This summer I met an old man on a Greyhound bus leaving Biloxi, Mississippi who said something so obvious I had never before stopped to think about it. “Honey,” he said, “there is something every single human-being on this planet is guaranteed, and that is that there are twenty-four hours in a day.” I sat there in the darkness as we rode to Memphis and thought about it. Obviously, he's right. That is, unless a person does not know how many days or how many hours are left. As soon as we realize our “guaranteed time” is up, everything changes. Our sense of immortality crashes and we realize how fragile each individual life is.
Obviously, I have never died, but I have dealt with the death of someone close to me. My Uncle died suddenly of a heart-attack this July. No one could believe he had died because he didn’t have any symptoms and he was healthy. My life was as it always had been, and I was absorbed in my petty, daily problems when I got the call that was so undeniably permanent. That was what made me realize the finality of death.
During the first week of his death I stayed with my Aunt and watched everyone’s reactions. My Aunt would drift between moments of stability (“We are women of strength, Amber. We have to be practical.”) and moments of such painful sobbing I was afraid she would suffocate. My Grandparents were angry because he was their “helpful, good son.” He was only forty-seven years old, with a left ventricle that blew out. My mother cried the whole time, more often than my Aunt. My cousin, their only child, disappeared. He would be with his girlfriend until everyone had gone to bed, and then leave early in the morning only to work all day. He needed to keep busy.
I was not surprised at anyone’s reactions but my own. I could not cry. I could not even make myself cry. I ran errands, I microwaved the pot-luck that had arrived, and I ran miles and miles at night with the dog just to get away. I was calm, but concerned with my own rigidity. Uncle Larry was dead. He had lived well, and I knew it. There wasn’t anything to be done but move on. I was afraid my austere reaction would get noticed. Everyone talked about him being in heaven, and how he’d “gone home.” I didn’t think of his spirit being in any specific place. He was just dead. On the Fourth of July, three days after he died, we lit tons of firecrackers. As they exploded beautifully into the stars, my Aunt yelled out, “how do they look from up there, Larry?” It startled me. She really thought he was in heaven. I became afraid to let anyone know what my feelings were because it would hurt their image of him and of me. As I walked around the house on glass, I wrote down how I felt. After the memorial service, my mother and I drove back home to South Carolina where we were able to conveniently continue on with our lives and with our twenty-four-hour days.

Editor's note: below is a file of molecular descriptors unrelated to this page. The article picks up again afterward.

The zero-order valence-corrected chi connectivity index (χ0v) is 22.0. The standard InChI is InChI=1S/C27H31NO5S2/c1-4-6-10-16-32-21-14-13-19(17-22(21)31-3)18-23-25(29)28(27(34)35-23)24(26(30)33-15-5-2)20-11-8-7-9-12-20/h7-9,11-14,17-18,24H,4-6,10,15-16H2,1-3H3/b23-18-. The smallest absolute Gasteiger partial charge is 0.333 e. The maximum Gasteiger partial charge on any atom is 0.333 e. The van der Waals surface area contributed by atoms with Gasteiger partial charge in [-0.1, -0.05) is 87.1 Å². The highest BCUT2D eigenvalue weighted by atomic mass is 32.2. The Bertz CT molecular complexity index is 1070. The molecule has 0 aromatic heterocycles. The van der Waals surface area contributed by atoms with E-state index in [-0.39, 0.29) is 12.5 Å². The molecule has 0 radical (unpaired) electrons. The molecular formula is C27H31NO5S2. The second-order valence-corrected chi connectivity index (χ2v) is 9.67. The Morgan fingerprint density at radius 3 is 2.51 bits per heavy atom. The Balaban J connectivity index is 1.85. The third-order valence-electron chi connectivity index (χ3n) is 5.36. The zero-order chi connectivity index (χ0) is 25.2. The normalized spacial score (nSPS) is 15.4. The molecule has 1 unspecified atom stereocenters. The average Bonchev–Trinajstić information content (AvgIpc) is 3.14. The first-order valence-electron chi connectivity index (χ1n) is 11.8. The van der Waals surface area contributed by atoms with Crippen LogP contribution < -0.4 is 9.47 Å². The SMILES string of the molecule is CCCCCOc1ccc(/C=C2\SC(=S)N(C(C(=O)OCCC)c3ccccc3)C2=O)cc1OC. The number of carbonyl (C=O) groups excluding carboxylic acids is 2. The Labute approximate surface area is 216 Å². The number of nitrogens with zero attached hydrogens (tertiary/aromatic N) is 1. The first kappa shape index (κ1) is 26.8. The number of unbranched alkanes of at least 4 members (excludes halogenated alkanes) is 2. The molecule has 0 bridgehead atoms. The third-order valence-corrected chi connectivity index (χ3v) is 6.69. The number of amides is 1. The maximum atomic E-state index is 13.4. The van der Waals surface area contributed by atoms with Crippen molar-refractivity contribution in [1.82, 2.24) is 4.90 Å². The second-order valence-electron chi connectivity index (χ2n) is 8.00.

What should a person do when someone else dies? I could never answer that question. I know how I reacted, but only in that situation alone. If my own father were to die it would be different. I do not believe anyone can prescribe a label to anyone’s manner of grieving. Every single member in my family reacted differently once they were over the initial shock and disbelief. They all dealt with his death as they needed to, on an individual basis. This way, they have been able to move on. Everyone recognized Uncle Larry would want them to have a good laugh and remember him doing just that. My Aunt Linda is alone now, and is certainly not happy, but she will live. It’s what we do when we’re not dying.
When the man on the bus talked to me it had been over a month since Uncle Larry died. I thought about him and how he spent his hours. I thought about myself, and the hours I have left alive. Now I think about death often, and I know it’s coming to everyone I know. Why must we die? I do not know. I do not have any beliefs that explain that. Sometimes I wish I did. What happens when people die? I cannot say, and I don’t think anyone can. It cannot be proven, so far, that anything does happen, and in reality, there is no use thinking otherwise. While we’re alive I believe we should remember the dead by how they managed to weave themselves into the pattern of life, and into humanity. We waste time thinking anything could have been avoided. We cannot bring them back.
Again I ask, why must we die? If we did not, we would not be a part of this Universe. Everything in it has a span of life, and on our planet we have hours. Am I callous if I think this way? I sound unemotional, but I am an emotional person. I love life, and I attack it like a hungry person does the feast. I have faced death myself, twice, and I was calm. I was also totally numb from anything, most likely to protect myself. Now, I am as full of fire as Lance Armstrong. I know I will die. I also know that right now I feel invincible because I have, as I said, started to attack life. I am happily gluttonous. Uncle Larry was as well, and it was that much easier on everyone else to know his life was full. He cannot come back, but it hurts less knowing he loved his life. I want to be like him. Every moment I have, even if I’m sobbing in the loneliness of my darkened hours, I will be living. It’s what I want to do.

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